(The internet would be mad at me if I didn't point out that this is one of many photos that have fans suspecting that there's more between at least two of the members of Black Sheep.)

Twyla Sands and Stevie Budd were both newcomers to the American music scene when Black Sheep's debut album, At My Fingertips, blew up in October. (It's now up for Album of the Year and Rock Album of the Year next month.)

Alexis Rose, on the other hand, has been a household name since her teenaged years. She, of course, is the only daughter of Moira Rose – first an off-Broadway diva; then a short-lived pop star, trying to follow in Celine's footsteps; then a soap opera actress.

"I didn't know life any other way," she admits. We're splitting a slice of pistachio mille-crepe cake at her favorite bakery; Alexis twirls the fork around her fingers like it's one of her drumsticks. "I thought everyone's lives were as crazy bombastic as mine, you know?"

(There, of course, is the famous Moira Rose vocabulary, passed on through osmosis to her two children.)

"Not everyone has their own critically-reviewed, limited-edition reality TV series," I point out.

Alexis gives a wry smile, then a playful, self-mocking roll of her eyes. "Uh-huh. What can I say? I was, like, super out of touch back then."

She glosses over the sordid details of her fall from fame - crashing into the Prada store, the DUI, the embezzlement scandal that left their family with nothing. She only offers a prim, "No comment," when I try to ask about the three years that Alexis and her family spent entirely off the radar. She guards their privacy with a sharpness that Cerberus would admire, easily sidestepping questions about her parents and brother. (She does confirm that David Rose, her older brother, has chosen a quieter life working in art restoration.)

When the conversation swings back to music, though, Alexis' eyes light up. "I always loved it. I always will love it. And I know what people were saying about me when we released our first single. They thought it was, like, a stunt. They didn't think it was actually me drumming, and they didn't think I could sing without autotune. But here I am, and I'm fucking amazing at both."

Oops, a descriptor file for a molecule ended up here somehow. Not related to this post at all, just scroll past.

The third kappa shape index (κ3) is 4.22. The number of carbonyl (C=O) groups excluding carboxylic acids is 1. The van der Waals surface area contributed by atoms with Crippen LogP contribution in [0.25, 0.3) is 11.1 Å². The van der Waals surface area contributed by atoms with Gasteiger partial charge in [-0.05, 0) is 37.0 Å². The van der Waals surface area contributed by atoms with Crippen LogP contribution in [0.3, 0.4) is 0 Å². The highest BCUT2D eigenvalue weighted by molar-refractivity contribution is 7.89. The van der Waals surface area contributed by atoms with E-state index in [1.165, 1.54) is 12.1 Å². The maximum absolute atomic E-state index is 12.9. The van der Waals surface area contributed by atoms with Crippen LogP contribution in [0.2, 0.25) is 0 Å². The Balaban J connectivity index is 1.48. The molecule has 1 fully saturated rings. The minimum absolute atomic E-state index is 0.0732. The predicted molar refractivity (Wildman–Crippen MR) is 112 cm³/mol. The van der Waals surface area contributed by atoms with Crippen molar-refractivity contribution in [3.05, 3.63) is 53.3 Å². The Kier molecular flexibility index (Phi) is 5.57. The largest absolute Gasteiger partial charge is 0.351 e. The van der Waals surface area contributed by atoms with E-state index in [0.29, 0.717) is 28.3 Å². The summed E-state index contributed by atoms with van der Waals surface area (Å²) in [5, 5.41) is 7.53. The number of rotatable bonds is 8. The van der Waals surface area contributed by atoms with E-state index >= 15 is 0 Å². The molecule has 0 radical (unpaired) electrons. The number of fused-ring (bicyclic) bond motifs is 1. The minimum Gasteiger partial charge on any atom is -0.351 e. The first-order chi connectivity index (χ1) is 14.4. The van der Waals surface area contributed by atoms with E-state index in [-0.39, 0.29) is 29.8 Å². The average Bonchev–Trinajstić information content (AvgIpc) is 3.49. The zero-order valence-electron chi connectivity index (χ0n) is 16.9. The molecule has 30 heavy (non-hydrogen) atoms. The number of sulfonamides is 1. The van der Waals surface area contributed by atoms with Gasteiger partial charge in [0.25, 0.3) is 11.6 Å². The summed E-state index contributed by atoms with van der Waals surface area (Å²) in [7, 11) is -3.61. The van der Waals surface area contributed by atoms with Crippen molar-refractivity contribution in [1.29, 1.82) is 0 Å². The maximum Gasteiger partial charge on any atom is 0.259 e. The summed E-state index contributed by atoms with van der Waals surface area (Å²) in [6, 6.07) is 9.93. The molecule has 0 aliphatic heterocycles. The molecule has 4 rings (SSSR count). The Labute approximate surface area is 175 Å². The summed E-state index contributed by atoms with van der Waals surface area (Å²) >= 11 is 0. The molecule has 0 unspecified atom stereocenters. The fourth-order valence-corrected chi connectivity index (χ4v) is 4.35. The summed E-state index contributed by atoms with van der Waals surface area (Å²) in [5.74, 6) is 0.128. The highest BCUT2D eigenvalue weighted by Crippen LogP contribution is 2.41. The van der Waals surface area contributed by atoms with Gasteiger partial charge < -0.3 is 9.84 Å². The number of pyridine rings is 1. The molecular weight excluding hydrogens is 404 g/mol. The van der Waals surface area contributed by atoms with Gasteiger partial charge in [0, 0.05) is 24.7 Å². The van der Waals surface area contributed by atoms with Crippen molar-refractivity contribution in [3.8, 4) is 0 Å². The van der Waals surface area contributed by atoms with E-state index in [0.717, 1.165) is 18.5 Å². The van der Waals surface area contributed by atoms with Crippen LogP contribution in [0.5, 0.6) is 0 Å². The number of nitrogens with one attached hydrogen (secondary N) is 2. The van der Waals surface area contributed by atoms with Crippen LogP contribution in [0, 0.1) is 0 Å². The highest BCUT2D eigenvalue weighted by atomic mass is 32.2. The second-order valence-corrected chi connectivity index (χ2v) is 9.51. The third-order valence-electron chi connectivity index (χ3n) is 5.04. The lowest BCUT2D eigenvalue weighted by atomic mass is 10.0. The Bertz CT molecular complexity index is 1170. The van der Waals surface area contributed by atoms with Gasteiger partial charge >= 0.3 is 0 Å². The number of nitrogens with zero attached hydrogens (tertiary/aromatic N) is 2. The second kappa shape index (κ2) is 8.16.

"You are," I say with a laugh. I may have been one of the people to initially write her off. "And why the drums?"

Alexis shimmies her shoulders, aware of the implicit, well-intentioned challenge in my question and eager to tackle it head-on. After all, Alexis Rose, former teenaged supermodel, is the antithesis of most modern rock drummers: a willowy blonde with a penchant for gold jewelry and floral-print dresses underneath her leather jackets. Spend just a few minutes with her, though, and you'll notice the signs: the restless energy, the rhythms she taps onto the tabletop, the way her right foot is always keeping time even in heels.

"My parents wanted us to be musical. You know? Like, follow in their footsteps." (Johnny Rose isn't a professional musician, but the Rose family videos on YouTube prove that he could've been.) "My mom wanted me to do something pretty. And I guess I was, like, in a teenaged phase. You know? I wanted to do the exact opposite of what she wanted, and I'd always loved the sound of the drums. It's the center of everything."

"What do you mean?"

"It's the pulse," Alexis says. "The heartbeat. The momentum, you know? It's the reason why you jump out of planes and rappel off of mountains and bungee jump from buildings." She flicks her wrist back and forth, a crooked smile on her face. "You know what I mean?"

"No," I say, laughing. My feet have only left the ground in airplanes. "Not personally."

She gets a bit more cake on her fork. "I'll take you one day." It's a promise I doubt she'll keep, but I treasure it all the same.

Alexis Rose, drummer for Black Sheep.

Stevie's ferocity isn't the only compelling thing about Black Sheep's onstage charisma.

There's Alexis' refusal to tie her hair up during gigs, even in the hottest of climates. (Black Sheep's fans carefully catalog every instance of her flipping it over her shoulder mid-drumming, sharing their favorite moments in lovingly-made gifs on Tumblr.) She's a showboater, too, flipping her sticks up into the air before she catches them behind her back, all while keeping double and triple time and hitting every single ghost note.